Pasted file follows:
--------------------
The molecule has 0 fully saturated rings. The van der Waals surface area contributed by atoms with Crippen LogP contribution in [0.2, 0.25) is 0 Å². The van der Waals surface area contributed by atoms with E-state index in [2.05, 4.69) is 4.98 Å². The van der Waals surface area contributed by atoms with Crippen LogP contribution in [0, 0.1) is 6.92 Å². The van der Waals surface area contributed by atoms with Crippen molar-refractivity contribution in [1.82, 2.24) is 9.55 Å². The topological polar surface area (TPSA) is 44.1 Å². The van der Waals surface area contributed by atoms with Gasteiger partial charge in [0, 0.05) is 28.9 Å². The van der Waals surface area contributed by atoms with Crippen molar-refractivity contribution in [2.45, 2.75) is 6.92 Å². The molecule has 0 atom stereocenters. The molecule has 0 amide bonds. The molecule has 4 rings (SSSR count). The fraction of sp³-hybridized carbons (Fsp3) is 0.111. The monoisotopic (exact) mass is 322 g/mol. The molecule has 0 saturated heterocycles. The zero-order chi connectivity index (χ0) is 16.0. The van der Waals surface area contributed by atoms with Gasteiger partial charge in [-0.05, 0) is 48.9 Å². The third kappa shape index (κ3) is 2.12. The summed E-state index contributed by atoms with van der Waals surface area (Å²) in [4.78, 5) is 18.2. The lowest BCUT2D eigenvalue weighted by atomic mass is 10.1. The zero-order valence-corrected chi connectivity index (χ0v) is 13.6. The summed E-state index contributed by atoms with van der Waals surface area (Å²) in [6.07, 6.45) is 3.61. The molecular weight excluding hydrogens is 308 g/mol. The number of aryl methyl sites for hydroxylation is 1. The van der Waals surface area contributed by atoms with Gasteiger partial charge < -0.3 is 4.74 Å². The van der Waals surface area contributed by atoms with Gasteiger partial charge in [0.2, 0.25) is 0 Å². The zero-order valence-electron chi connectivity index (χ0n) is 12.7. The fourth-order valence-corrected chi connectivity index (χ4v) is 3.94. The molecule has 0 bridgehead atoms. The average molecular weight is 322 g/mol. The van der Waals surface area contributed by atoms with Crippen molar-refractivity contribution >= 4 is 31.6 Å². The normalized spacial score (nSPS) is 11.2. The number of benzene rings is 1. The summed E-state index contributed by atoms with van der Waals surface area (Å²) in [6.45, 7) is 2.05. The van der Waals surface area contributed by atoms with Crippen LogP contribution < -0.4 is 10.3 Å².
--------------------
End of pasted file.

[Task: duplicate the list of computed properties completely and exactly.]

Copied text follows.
The molecule has 0 fully saturated rings. The van der Waals surface area contributed by atoms with Crippen LogP contribution in [0.2, 0.25) is 0 Å². The van der Waals surface area contributed by atoms with E-state index in [2.05, 4.69) is 4.98 Å². The van der Waals surface area contributed by atoms with Crippen LogP contribution in [0, 0.1) is 6.92 Å². The van der Waals surface area contributed by atoms with Crippen molar-refractivity contribution in [1.82, 2.24) is 9.55 Å². The topological polar surface area (TPSA) is 44.1 Å². The van der Waals surface area contributed by atoms with Gasteiger partial charge in [0, 0.05) is 28.9 Å². The van der Waals surface area contributed by atoms with Crippen molar-refractivity contribution in [2.45, 2.75) is 6.92 Å². The molecule has 0 atom stereocenters. The molecule has 0 amide bonds. The molecule has 4 rings (SSSR count). The fraction of sp³-hybridized carbons (Fsp3) is 0.111. The monoisotopic (exact) mass is 322 g/mol. The molecule has 0 saturated heterocycles. The zero-order chi connectivity index (χ0) is 16.0. The van der Waals surface area contributed by atoms with Gasteiger partial charge in [-0.05, 0) is 48.9 Å². The third kappa shape index (κ3) is 2.12. The summed E-state index contributed by atoms with van der Waals surface area (Å²) in [4.78, 5) is 18.2. The lowest BCUT2D eigenvalue weighted by atomic mass is 10.1. The zero-order valence-corrected chi connectivity index (χ0v) is 13.6. The summed E-state index contributed by atoms with van der Waals surface area (Å²) in [6.07, 6.45) is 3.61. The molecular weight excluding hydrogens is 308 g/mol. The number of aryl methyl sites for hydroxylation is 1. The van der Waals surface area contributed by atoms with Gasteiger partial charge < -0.3 is 4.74 Å². The van der Waals surface area contributed by atoms with Gasteiger partial charge in [0.2, 0.25) is 0 Å². The zero-order valence-electron chi connectivity index (χ0n) is 12.7. The fourth-order valence-corrected chi connectivity index (χ4v) is 3.94. The molecule has 0 bridgehead atoms. The average molecular weight is 322 g/mol. The van der Waals surface area contributed by atoms with Crippen molar-refractivity contribution >= 4 is 31.6 Å². The normalized spacial score (nSPS) is 11.2. The number of benzene rings is 1. The summed E-state index contributed by atoms with van der Waals surface area (Å²) in [6.45, 7) is 2.05. The van der Waals surface area contributed by atoms with Crippen LogP contribution < -0.4 is 10.3 Å².